Thousands of prominent Afghans have approved the release of about 400 Taliban prisoners, including many involved in attacks that killed scores of Afghans and foreigners.
The Afghan government and the Taliban are "on the verge" of peace talks, after thousands of prominent Afghans approved the release of about 400 contentious militant prisoners.
The resolution was passed at the end of a three-day "loya jirga" - a traditional Afghan meeting of tribal elders and other stakeholders sometimes held to decide on controversial issues.
"In order to remove the hurdles for the start of peace talks, stopping bloodshed, and for the good of the public, the jirga approves the release of 400 prisoners as demanded by the Taliban," jirga member Atefa Tayeb announced.
According to an official list seen by AFP, many of the inmates are accused of serious offences, including many involved in attacks that killed scores of Afghans and foreigners, with more than 150 of them on death row.
"The decision of the loya jirga has removed the last excuse and obstacles on the way to peace talks. We are on the verge of peace talks," said Abdullah Abdullah, who has been appointed by the government to lead negotiations with the Taliban.
"This is a very happy day. Based on the information I have the intra-Afghan talks would begin within two to three days after the release of the 400 Taliban prisoners," former president Hamid Karzai told the gathering.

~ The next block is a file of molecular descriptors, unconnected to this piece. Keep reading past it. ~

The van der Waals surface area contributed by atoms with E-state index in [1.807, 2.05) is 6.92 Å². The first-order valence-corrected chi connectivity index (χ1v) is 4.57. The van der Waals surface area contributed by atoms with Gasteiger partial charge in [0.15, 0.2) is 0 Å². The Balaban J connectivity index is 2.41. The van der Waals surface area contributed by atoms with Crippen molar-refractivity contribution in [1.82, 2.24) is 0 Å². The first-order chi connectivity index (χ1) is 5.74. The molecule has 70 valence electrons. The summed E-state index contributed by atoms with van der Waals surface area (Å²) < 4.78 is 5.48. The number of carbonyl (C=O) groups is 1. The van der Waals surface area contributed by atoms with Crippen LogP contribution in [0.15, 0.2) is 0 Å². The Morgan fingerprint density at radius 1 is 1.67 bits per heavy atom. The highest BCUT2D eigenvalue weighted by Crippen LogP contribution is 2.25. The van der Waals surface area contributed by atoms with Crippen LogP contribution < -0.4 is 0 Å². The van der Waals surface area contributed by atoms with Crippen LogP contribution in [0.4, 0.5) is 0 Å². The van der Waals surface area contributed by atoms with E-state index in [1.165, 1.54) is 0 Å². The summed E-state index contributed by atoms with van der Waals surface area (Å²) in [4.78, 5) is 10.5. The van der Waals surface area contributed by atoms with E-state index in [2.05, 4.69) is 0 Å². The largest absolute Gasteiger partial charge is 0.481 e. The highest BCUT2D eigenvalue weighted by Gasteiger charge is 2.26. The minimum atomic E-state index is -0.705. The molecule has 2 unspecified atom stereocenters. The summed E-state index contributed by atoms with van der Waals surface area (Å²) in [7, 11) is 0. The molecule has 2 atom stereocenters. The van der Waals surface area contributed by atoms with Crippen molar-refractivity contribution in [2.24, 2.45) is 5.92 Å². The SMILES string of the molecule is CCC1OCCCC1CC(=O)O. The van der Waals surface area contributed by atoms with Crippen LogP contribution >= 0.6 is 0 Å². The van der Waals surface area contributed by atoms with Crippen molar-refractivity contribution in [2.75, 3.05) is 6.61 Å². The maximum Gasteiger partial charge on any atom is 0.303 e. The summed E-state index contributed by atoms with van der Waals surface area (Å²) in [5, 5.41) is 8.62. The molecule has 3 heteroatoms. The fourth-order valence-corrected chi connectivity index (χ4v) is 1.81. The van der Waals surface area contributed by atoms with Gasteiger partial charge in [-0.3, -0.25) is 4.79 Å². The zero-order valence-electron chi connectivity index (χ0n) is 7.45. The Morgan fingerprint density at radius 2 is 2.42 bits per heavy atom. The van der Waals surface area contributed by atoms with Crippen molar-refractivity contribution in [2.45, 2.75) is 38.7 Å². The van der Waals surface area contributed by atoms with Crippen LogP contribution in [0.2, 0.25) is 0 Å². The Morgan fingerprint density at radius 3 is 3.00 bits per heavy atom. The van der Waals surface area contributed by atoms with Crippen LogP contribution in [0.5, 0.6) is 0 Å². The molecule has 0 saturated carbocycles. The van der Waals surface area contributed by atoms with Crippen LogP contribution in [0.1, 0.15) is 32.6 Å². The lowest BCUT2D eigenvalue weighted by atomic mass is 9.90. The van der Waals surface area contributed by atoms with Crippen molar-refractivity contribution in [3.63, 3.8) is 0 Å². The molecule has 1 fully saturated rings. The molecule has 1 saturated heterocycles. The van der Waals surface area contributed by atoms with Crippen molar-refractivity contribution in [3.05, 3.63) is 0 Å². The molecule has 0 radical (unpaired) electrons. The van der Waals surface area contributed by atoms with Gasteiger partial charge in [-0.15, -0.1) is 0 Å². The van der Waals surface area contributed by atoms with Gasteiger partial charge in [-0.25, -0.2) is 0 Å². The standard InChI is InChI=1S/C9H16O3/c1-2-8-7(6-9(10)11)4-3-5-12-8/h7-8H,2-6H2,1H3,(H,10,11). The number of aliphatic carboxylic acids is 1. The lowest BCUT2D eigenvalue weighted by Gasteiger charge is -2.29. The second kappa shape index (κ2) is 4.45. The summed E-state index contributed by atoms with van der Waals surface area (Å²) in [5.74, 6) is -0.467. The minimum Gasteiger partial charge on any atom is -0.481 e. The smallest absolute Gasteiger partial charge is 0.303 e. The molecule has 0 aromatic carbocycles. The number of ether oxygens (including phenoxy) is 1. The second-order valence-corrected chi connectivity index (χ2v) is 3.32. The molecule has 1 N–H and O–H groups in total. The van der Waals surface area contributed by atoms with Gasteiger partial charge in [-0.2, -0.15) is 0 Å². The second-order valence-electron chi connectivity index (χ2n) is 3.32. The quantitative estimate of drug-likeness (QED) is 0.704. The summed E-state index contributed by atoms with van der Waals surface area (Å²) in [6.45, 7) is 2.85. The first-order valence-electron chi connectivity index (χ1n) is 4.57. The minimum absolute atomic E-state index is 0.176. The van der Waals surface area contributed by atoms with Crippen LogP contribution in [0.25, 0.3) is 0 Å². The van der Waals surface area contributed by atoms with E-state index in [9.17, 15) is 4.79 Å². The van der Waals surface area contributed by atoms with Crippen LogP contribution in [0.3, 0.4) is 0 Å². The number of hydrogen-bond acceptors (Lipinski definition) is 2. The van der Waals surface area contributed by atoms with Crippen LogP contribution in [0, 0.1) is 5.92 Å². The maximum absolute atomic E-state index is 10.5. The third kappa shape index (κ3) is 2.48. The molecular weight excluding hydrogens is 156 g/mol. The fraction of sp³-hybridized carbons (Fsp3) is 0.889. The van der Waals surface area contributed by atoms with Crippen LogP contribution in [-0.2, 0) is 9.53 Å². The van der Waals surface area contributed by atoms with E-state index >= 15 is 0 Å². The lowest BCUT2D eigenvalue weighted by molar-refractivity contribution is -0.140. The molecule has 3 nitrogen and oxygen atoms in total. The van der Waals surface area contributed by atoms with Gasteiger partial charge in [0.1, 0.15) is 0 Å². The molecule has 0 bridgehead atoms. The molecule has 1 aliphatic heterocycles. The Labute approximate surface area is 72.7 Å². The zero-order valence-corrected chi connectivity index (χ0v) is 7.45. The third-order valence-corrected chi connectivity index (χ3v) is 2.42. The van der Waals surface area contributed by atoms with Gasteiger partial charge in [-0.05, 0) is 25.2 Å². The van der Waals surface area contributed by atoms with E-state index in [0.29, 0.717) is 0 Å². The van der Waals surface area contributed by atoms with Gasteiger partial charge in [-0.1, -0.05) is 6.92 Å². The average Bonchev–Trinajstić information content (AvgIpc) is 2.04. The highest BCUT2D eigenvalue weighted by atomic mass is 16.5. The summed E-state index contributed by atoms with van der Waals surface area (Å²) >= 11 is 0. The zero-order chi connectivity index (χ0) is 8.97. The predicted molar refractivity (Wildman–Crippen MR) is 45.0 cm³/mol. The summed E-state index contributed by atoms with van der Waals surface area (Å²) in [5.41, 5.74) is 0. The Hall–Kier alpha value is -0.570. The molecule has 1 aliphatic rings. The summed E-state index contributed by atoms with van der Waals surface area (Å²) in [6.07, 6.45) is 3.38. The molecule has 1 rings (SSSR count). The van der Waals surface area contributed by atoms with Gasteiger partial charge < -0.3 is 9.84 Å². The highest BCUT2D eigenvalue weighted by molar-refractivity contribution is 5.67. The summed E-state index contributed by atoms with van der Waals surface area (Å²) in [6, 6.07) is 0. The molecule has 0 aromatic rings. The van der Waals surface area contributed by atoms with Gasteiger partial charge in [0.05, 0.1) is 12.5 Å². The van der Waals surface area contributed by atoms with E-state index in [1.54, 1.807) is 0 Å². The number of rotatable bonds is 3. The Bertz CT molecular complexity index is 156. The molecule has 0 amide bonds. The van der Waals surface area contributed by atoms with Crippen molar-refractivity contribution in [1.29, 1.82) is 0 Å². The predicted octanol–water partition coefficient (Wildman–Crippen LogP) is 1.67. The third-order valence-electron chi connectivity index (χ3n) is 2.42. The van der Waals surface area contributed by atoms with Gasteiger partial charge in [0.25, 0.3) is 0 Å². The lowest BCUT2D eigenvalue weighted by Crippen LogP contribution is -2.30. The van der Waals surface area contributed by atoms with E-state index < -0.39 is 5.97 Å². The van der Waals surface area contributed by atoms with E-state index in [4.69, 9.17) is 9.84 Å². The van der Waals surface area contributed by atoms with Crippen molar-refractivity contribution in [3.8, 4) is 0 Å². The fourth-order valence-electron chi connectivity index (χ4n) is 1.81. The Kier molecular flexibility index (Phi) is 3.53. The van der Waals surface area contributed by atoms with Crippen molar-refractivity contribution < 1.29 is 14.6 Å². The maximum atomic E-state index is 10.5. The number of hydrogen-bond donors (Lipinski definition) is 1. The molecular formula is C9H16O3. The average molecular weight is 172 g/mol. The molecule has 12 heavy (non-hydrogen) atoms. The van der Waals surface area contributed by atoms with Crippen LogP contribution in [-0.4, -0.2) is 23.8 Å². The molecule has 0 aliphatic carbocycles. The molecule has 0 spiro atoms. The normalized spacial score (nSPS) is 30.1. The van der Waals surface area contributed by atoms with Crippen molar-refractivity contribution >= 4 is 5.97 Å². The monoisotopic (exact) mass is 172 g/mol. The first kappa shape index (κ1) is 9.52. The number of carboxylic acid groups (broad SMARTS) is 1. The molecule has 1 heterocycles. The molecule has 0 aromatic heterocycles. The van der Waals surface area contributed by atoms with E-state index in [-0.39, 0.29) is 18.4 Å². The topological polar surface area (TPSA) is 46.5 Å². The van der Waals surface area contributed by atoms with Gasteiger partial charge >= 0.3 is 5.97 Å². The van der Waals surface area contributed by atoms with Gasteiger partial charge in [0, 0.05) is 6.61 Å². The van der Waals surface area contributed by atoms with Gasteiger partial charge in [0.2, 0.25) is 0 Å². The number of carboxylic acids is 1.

The gathering recommended that any foreign nationals among the prisoners should be handed over to their respective countries.
The prisoners' fate has been a crucial hurdle in launching peace talks between the two warring sides, which have committed to completing a prisoner exchange before the talks can start.
The Afghan government has released almost 5,000 Taliban inmates, but authorities baulked at freeing the final prisoners demanded by the Taliban.
US Secretary of State Mike Pompeo pushed for the release of the detainees, while recognising the decision would be "unpopular".
The prisoners include 44 insurgents of particular concern to the United States and other countries for their role in "high-profile" attacks.
Five are linked to the 2018 attack on the Intercontinental Hotel in Kabul that killed 40 people, including 14 foreigners.
A Taliban militant involved in the massive May 2017 truck bombing near the German embassy in Kabul is also on the list, which includes a former Afghan army officer who killed five French troops and wounded 13 in 2012 in an insider attack.
On the first day of the gathering, lawmaker Belquis Roshan, a prominent women's rights activist, protested against the release of the prisoners, unfurling a banner that read: "Redeeming Taliban is national treason."